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Frederick, A. L. (Roy) – Journal of Extension, 1979
Presents a marketing decision model and other methods that extension agents may use in presenting extension programs dealing with the problems of marketing agricultural commodities. (MF)
Descriptors: Agribusiness, Decision Making, Delivery Systems, Educational Methods
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Cole, Jacquelyn M. – Journal of Extension, 1980
Presents a model of organized advisory councils containing three components: structural knowledge, programing skills, and group process skills. This framework can be used to train advisory council members and improve the effectiveness of extension programs. (SK)
Descriptors: Advisory Committees, Extension Education, Group Dynamics, Group Structure
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Kempton, Rodney L. – Journal of Extension, 1980
Volunteers have needs, abilities, and desires of their own. The skilled and caring extension agent will use management and supervision principles to fully use all of those needs and abilities. (LRA)
Descriptors: Administrative Principles, Extension Agents, Extension Education, Individual Needs
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Scheer, Scott D. – Journal of Extension, 1997
Guidelines for 4-H programs for 5-8 year olds are as follows: (1) activity based, short term; (2) cooperative learning; (3) noncompetitive; (4) safe; (5) developmentally appropriate; (6) focused on the age group; (7) success oriented; (8) fun and positive; and (9) consistent with the experiential learning cycle. (SK)
Descriptors: Children, Developmentally Appropriate Practices, Extension Education, Instructional Design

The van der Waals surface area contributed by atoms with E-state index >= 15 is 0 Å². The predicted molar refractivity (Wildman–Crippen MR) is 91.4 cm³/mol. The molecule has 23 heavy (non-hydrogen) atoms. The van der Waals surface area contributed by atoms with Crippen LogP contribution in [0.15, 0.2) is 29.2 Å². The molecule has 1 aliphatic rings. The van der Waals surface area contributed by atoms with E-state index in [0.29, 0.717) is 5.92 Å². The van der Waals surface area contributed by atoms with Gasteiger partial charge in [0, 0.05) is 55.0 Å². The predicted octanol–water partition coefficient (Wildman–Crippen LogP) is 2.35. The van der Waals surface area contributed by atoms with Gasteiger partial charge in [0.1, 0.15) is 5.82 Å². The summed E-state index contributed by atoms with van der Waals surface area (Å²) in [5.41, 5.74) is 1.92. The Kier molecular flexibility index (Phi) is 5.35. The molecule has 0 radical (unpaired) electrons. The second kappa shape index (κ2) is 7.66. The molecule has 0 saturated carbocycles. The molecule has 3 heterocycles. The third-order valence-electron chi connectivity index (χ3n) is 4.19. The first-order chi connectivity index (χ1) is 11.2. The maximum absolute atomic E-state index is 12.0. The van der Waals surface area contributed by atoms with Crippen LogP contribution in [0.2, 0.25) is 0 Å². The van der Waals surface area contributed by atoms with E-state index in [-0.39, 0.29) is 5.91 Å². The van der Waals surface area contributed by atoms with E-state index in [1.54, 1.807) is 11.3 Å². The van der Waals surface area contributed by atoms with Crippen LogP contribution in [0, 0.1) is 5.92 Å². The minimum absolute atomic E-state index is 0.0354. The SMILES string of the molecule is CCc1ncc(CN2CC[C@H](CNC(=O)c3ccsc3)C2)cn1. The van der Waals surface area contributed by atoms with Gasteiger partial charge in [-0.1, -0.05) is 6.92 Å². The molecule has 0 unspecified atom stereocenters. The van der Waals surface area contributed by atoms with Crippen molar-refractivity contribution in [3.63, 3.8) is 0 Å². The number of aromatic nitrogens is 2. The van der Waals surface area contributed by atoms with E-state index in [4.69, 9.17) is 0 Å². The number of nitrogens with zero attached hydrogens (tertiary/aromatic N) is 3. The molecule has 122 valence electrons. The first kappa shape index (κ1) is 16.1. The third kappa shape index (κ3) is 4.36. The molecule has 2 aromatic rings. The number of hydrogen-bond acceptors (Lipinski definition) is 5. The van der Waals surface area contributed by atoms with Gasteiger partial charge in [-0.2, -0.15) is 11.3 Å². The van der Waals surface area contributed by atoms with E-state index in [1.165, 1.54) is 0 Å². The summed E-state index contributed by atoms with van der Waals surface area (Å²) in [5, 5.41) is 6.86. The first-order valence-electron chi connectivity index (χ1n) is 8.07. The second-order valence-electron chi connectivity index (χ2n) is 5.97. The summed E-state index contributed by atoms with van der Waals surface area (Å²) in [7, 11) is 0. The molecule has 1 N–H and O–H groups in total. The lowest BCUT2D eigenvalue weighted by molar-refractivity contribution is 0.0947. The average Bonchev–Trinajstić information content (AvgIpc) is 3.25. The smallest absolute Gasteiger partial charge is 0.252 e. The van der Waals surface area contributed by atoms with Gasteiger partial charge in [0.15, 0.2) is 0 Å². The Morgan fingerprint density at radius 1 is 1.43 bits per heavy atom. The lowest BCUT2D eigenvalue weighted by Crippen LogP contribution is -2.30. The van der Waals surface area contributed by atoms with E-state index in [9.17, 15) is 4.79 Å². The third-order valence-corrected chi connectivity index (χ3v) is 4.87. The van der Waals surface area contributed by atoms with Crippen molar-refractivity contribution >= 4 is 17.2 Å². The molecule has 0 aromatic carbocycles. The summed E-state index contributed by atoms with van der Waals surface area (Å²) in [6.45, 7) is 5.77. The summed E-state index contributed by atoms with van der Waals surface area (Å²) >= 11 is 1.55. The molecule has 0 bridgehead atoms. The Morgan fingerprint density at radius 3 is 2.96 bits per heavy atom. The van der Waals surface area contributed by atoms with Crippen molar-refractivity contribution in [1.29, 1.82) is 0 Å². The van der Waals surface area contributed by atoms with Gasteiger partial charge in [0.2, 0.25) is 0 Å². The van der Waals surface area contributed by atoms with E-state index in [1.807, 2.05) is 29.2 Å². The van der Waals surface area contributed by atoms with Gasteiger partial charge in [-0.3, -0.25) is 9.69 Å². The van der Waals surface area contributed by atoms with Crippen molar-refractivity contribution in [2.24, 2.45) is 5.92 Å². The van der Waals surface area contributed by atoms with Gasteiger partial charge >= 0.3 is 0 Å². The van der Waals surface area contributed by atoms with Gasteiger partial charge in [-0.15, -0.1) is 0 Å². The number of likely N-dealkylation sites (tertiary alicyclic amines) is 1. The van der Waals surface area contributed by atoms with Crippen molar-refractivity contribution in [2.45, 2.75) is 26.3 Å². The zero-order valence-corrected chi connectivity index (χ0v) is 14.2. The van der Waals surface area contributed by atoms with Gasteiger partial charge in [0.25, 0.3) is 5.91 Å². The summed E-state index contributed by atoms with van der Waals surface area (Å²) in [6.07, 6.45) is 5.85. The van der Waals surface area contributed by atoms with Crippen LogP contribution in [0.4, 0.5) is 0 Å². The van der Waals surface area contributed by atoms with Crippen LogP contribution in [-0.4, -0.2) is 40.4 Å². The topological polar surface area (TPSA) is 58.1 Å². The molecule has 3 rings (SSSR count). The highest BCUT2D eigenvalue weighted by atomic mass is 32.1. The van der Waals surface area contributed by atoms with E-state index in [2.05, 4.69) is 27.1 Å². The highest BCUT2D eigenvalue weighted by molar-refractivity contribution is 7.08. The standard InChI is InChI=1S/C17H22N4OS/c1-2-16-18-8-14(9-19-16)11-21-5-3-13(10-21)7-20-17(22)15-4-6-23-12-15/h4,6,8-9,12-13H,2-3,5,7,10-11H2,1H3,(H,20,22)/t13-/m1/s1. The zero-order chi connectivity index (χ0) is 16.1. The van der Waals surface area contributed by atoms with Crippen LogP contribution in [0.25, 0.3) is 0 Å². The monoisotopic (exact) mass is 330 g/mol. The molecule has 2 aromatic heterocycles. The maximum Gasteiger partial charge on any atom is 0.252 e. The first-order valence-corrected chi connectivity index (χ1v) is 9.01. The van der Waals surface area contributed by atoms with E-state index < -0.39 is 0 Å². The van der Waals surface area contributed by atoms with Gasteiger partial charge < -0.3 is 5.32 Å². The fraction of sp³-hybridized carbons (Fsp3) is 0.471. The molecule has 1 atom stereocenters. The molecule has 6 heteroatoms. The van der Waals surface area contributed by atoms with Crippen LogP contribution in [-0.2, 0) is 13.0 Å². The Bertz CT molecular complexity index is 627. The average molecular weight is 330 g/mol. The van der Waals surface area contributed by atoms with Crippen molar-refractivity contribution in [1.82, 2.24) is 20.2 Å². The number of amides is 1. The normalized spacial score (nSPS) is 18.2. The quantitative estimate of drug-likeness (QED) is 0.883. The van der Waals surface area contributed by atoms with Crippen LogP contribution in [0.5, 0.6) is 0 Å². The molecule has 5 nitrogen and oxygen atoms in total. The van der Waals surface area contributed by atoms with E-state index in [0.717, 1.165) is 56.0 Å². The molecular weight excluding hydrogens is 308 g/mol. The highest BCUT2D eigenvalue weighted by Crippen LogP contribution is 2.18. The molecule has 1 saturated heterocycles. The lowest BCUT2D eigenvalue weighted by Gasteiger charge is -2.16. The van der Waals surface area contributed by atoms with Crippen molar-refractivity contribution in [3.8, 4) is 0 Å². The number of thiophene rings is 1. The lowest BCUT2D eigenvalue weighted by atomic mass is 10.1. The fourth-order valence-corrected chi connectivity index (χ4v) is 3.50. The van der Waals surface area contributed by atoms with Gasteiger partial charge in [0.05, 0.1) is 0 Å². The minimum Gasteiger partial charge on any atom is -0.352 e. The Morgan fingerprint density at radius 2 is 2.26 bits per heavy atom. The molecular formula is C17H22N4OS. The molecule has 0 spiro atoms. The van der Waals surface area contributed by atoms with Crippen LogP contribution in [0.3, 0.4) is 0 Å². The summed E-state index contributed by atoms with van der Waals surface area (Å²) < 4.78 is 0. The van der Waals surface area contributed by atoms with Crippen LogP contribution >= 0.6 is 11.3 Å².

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Goudy, Willis J. – Journal of Extension, 1982
The author discusses the difficulties in developing retirement planning programs for farmers. Topics include farmers' attitudes toward work, and the unexpected retirees. The author gives suggestions to extension personnel for dealing with this issue. (CT)
Descriptors: Farmers, Preretirement Education, Retirement, Teacher Responsibility
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Munson, Mary Kay; Parsons, Jerry – Journal of Extension, 1979
Presents a process for defining roles of extension 4-H youth program staff--professionals, paraprofessionals, and volunteers. Adapted from the Need Overlap Analysis in the Helping Process (NOAH II), the process is intended to enhance program management by improving the effectiveness of paraprofessionals and thus other staff. (MF)
Descriptors: Differentiated Staffs, Extension Agents, Paraprofessional Personnel, Program Administration
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Juchartz, Donald D. – Journal of Extension, 1978
From his extension experience in Wayne County, Michigan, the third most populous county in the nation, the author offers some principles to consider in enhancing staff and program effectiveness: resource assessment, staff utilization, program funding, time management, and program visibility. (MF)
Descriptors: Administrative Principles, Extension Agents, Extension Education, Guidelines